Traditional Colombian Medicine

    Colombia, with its mountains, forests, jungles, and tropical coastal regions, is a hotbed of plant life, accounting for approximately 10% of the world's biodiversity and about 50,000 species of plants.REF#3974

    As with other South American countries, Colombia’s traditional medicine practices are diverse and influenced by various indigenous groups, such as the Wayuu, Embera, and Arhuaco, and the healing traditions brought by European and African ancestors during colonization.

    These healing practices are typically facilitated by an ordained community healer/Curandero. These practitioners rely heavily on plants and religious/spiritual rituals for treating the physical, mental/emotional, and spiritual aspects associated with illness.

    Curanderos also act as community leaders, counselors, and spiritual guides and are highly respected for their wisdom and counsel.

    Some Colombian traditional healers with roots in Amazonian healing practices also facilitate Ayahuasca ceremonies to bring healing and spiritual or mental/emotional clarity.

    Traditional Afro-Colombian healers blend the wisdom of Traditional African Medicine with that of the Colombian indigenous.REF#3975

    Examples of traditional Colombian herbs found in the Andes, rain forests, and coastal regions include:REF#3976

    • Aloe Vera 
    • American Black Nightshade
    • Arnica
    • Artemisia
    • Basil
    • Broadleaf Plantain
    • Calendula
    • Castor Oil Plant
    • Chamomile
    • Clemón (Thespesia populnea (L.) Correa)
    • Eucalyptus
    • Ginger
    • Gliricidia sepium
    • Oregano
    • Prosopis juliflora 
    • Peppermint
    • Totumo 
    • Xanthium strumarium
    • Yerba santa

    A Note About the Challenges Facing Traditional Indigenous Healing Practices

    South American Indigenous Wisdom about healing and native plants has been exploited since colonial times, including the last century.

    As previously mentioned, many life-saving medications and drugs, such as ipecac, cardiovascular medications, and anesthetics, were born from South American plants that American pharmaceutical and supplement companies then took over.

    Yet the indigenous have received very little, if any, compensation for sharing their ancestral knowledge. 

    In some cases, drug patents, government corruption or oversight, and the overharvesting of native plants have made it impossible for indigenous people to continue their healing traditions.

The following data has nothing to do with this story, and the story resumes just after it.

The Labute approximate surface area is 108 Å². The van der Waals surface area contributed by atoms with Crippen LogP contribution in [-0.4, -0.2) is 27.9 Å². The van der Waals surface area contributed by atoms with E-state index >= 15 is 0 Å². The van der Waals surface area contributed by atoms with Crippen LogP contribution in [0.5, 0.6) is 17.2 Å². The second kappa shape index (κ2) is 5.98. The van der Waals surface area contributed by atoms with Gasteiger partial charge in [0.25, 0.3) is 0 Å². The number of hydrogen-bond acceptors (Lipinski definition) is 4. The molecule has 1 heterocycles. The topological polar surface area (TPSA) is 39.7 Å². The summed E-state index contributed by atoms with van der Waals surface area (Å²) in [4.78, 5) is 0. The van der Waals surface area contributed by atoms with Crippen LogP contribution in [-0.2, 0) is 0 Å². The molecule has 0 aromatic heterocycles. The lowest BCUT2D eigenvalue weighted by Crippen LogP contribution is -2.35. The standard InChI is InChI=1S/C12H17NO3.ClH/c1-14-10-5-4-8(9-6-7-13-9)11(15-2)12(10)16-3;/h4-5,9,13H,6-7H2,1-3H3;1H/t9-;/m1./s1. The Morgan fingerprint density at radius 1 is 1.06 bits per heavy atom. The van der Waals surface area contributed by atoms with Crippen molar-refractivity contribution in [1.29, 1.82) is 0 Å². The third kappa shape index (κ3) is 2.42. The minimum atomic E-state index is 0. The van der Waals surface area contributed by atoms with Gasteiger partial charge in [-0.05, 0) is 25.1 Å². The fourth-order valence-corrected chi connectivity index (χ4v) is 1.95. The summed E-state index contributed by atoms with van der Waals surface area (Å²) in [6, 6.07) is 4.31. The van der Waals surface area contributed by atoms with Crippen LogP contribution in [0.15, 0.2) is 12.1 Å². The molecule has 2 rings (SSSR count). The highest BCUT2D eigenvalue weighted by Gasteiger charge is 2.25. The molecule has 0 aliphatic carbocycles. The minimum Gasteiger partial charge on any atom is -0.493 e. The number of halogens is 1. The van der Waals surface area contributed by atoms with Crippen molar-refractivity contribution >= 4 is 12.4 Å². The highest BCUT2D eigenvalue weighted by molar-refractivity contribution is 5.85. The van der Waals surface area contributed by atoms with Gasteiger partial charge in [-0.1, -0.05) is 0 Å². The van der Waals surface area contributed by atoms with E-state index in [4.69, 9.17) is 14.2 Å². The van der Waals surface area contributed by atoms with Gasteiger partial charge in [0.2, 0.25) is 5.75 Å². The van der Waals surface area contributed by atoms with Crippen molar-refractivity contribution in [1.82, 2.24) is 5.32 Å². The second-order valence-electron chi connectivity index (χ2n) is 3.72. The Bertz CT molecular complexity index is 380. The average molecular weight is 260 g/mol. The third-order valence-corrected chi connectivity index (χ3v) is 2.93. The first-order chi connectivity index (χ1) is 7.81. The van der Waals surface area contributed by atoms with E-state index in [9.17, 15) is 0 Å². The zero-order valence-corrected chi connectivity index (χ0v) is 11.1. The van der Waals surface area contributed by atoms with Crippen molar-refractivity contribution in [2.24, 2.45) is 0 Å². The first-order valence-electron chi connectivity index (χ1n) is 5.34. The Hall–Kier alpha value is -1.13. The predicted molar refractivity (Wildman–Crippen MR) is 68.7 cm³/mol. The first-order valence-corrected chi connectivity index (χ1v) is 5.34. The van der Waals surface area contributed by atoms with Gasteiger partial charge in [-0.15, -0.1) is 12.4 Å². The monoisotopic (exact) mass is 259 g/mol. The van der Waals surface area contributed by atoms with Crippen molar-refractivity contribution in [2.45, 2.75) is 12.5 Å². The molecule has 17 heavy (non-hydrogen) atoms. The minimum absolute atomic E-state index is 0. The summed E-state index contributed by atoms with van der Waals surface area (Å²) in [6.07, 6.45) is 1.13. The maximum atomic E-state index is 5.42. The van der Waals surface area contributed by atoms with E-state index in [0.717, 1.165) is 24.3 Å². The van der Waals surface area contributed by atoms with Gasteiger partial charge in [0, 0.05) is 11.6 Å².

As was the case in North America, Traditional South American medicine was also once considered taboo, evil, unscientific, and made impossible or illegal to access in some cases, while Shamans, Curandero, and Traditional Afro-healers were also viewed as dangerous and persecuted for practicing their forms of traditional medicine.

    Fortunately, things are changing with some countries incorporating traditional medicine into their healthcare systems or at least recognizing it as a birthright of the indigenous.

    Unfortunately, overharvesting popular medicinal plants, such as Cat’s Claw, Palo Santo, and Maca, remains problematic for the indigenous and local ecosystems in many South American countries.

    We can help by becoming aware of endangered or adulterated herbs and plants and only buying from supplement companies that employ sustainable sourcing practices.

    In our pursuit of health and healing, let us always be mindful of what has been given and taken at a significant cost to the world’s indigenous people.

    Interested in Learning More About Traditional Healing Systems and Herbalism?

    At Gaia Herbs, we are committed to preserving traditional plants, their role in supporting health, and the indigenous wisdom that makes them available today.

    In addition to our work on our Regenerative Organic Certified (ROC) Herb Farm, raising awareness about adulterated herbs, and working with suppliers who value sustainability in sourcing, we have written several articles outlining traditional healing practices worldwide.

    Browse these articles to learn more:


    • 1. , "Reproductive medicine in northwest Argentina: traditional and institutional systems ", J Ethnobiol Ethnomed.
    • 2. , "The Inca healer: empirical medical knowledge and magic in pre-Columbian Peru ", Journal: Revistas de Indias, 2015.
    • 3. , "Medicinal Plants Used in Mapuche Traditional Medicine in Araucanı´a, Chile: Linking Sociocultural and Religious Values with Local Health Practices ", Complementary Health Practice Review.
    • 4. , "Anti-Inflammatory Chilean Endemic Plants", Pharmaceutics, 15(3).
    • 5. , "Native Plants of Argentina – A General Overview. In: Pharmacological Properties of Native Plants from Argentina ", Springer, Cham.
    • 6. , "The Globalization of Traditional Medicine in Northern Peru: From Shamanism to Molecules ", Evidence-Based Complementary and Alternative Medicine.
    • 7. , "The Globalization of Traditional Medicine in Northern Peru: From Shamanism to Molecules ", Evidence-Based Complementary and Alternative Medicine.
    • 8. , "Brazilian traditional medicine: Historical basis, features and potentialities for pharmaceutical development", Journal of Traditional Chinese Medical Sciences.
    • 9. , "The coexistence of traditional medicine and biomedicine: A study with local health experts in two Brazilian regions ", PLOS One.
    • 10. , "Medicinal Plants and Herbal Products From Brazil: How Can We Improve Quality", Frontiers in Pharmacology.
    • 11. , "Medicinal plants in Brazil: Pharmacological studies, drug discovery, challenges and perspectives", Pharmacological Research.
    • 12. , "Introduction to Medicinal and Aromatic Plants in Brazil ", In: Albuquerque, U., Patil, U., Máthé, Á. (eds) Medicinal and Aromatic Plants of South America. Medicinal and Aromatic Plants of the World, vol 5. Springer, Dordrecht.
    • 13. , "Folk medicine in the northern coast of Colombia: An overview", Journal of Ethnobiology and Ethnomedicine.
    • 14. , "Cultural Diversity of Afro-Colombian Traditional Healers: Preservation and Conciliation of Knowledge", Aquichan [online]. 2011, vol.11, n.3, pp.287-304. ISSN 1657-5997.
    • 15. , "A review of medicinal plants used as antimicrobials in Colombia", Medicinal Plants as Anti-Infective .